Asked By :

AbhimanyuPosted: Sun 30 August 2015

A car is moving on horizontal road with momentum P. Mass is M. Coefficient of friction is M. Stopping distance is?

IIT JEE

Physics

09 Sep 2015 13:32

IITB Alumni, IIT JEE Score - Physics - 115/162, Mathematics - 130/162

Usually friction is denoted by the greek letter μ, and two different quantities don't usually have the same variable representing them. If the coefficient of friction is indeed M (dimensionless), and mass is M (kg), then initial speed is P/M and deceleration is Mg. Using v square = u square + 2as, stopping distance is Psquare/(2 *Mcube *g)

06 Sep 2015 20:12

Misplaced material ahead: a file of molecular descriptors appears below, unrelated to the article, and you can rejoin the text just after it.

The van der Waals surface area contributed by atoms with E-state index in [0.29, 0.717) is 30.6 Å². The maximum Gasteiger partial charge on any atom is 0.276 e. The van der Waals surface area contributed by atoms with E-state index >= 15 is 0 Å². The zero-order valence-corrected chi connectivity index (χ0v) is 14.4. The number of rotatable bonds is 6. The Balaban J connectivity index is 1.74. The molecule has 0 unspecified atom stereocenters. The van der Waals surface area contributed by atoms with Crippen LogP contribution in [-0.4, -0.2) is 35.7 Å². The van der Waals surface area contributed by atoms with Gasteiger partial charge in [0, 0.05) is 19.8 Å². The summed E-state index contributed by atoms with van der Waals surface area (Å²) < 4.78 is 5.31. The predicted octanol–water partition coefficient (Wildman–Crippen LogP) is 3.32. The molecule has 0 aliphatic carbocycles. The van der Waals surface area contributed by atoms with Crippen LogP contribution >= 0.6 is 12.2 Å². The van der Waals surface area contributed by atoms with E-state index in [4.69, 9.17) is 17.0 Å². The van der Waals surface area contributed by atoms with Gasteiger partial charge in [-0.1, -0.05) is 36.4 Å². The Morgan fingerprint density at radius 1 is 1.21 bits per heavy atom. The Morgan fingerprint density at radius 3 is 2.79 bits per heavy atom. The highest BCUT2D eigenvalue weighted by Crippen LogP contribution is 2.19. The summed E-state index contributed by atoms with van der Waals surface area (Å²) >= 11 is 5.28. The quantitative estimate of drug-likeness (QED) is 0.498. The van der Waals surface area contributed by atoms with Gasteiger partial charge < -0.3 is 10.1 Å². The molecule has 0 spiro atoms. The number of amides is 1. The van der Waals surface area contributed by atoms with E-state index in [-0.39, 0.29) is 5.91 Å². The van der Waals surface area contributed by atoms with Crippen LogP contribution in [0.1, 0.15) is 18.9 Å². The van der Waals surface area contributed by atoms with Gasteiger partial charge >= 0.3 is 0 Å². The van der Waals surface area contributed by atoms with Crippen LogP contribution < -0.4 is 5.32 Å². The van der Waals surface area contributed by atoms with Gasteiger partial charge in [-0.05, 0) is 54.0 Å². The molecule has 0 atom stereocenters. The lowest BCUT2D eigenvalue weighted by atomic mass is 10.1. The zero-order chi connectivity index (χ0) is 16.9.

Kinetic energy in terms of momentum = P^2/ (2*m); energy loss due to friction in case of horizontal = coefficient of friction * mass * g(9.81) * horizontal distance. Put it equal and just calculate the value of horizontal distance. That would come out P^2/(2*m^2*g*M). There is one good example in I.E. Irodov, question 1.121, it would give you the proof of the second line.

The stopping distance would be P^2/(2xgXM^3). You can derive it in following manner : Total loss of Kinetic Energy would be equal to the work done by friction force. i.e 1/2 x M x V^2 = M(coeff. of friction) x M(mass) x g(gravity) x S (distance travelled). Now P(momentum) = MxV so you can put V = P/M in above equations and get value of 'S' in terms of 'P' and 'M' .

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